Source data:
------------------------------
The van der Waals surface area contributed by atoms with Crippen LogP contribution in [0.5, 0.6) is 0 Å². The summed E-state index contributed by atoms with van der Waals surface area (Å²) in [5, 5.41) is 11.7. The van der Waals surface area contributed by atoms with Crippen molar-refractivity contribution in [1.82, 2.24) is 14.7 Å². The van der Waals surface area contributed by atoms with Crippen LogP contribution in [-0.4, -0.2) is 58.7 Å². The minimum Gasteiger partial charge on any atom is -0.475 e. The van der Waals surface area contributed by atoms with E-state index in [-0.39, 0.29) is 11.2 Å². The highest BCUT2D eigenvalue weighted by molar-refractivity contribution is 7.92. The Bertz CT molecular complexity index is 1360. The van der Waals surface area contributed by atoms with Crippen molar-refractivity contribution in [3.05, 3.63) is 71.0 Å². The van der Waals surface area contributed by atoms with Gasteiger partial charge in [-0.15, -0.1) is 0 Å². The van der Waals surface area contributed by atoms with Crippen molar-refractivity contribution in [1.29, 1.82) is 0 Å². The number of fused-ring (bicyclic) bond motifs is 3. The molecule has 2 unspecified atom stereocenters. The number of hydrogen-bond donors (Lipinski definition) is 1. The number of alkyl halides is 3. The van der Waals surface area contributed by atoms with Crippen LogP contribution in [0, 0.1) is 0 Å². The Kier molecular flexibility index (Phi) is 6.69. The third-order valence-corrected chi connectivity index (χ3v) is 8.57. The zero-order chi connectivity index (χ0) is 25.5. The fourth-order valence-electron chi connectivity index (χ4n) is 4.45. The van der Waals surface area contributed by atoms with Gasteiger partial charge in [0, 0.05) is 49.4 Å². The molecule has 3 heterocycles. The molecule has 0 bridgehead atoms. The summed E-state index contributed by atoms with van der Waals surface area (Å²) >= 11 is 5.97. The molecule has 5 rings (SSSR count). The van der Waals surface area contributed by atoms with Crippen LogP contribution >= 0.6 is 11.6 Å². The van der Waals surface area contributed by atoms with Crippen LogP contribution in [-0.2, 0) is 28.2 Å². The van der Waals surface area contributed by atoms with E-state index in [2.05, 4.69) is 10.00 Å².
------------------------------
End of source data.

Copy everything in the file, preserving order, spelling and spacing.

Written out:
The van der Waals surface area contributed by atoms with Crippen LogP contribution in [0.5, 0.6) is 0 Å². The summed E-state index contributed by atoms with van der Waals surface area (Å²) in [5, 5.41) is 11.7. The van der Waals surface area contributed by atoms with Crippen molar-refractivity contribution in [1.82, 2.24) is 14.7 Å². The van der Waals surface area contributed by atoms with Crippen LogP contribution in [-0.4, -0.2) is 58.7 Å². The minimum Gasteiger partial charge on any atom is -0.475 e. The van der Waals surface area contributed by atoms with E-state index in [-0.39, 0.29) is 11.2 Å². The highest BCUT2D eigenvalue weighted by molar-refractivity contribution is 7.92. The Bertz CT molecular complexity index is 1360. The van der Waals surface area contributed by atoms with Crippen molar-refractivity contribution in [3.05, 3.63) is 71.0 Å². The van der Waals surface area contributed by atoms with Gasteiger partial charge in [-0.15, -0.1) is 0 Å². The van der Waals surface area contributed by atoms with Crippen molar-refractivity contribution in [1.29, 1.82) is 0 Å². The number of fused-ring (bicyclic) bond motifs is 3. The molecule has 2 unspecified atom stereocenters. The number of hydrogen-bond donors (Lipinski definition) is 1. The number of alkyl halides is 3. The van der Waals surface area contributed by atoms with Crippen LogP contribution in [0, 0.1) is 0 Å². The Kier molecular flexibility index (Phi) is 6.69. The third-order valence-corrected chi connectivity index (χ3v) is 8.57. The zero-order chi connectivity index (χ0) is 25.5. The fourth-order valence-electron chi connectivity index (χ4n) is 4.45. The van der Waals surface area contributed by atoms with Gasteiger partial charge in [0, 0.05) is 49.4 Å². The molecule has 3 heterocycles. The molecule has 0 bridgehead atoms. The summed E-state index contributed by atoms with van der Waals surface area (Å²) >= 11 is 5.97. The molecule has 5 rings (SSSR count). The van der Waals surface area contributed by atoms with Crippen LogP contribution >= 0.6 is 11.6 Å². The van der Waals surface area contributed by atoms with Crippen LogP contribution in [-0.2, 0) is 28.2 Å². The van der Waals surface area contributed by atoms with E-state index in [2.05, 4.69) is 10.00 Å².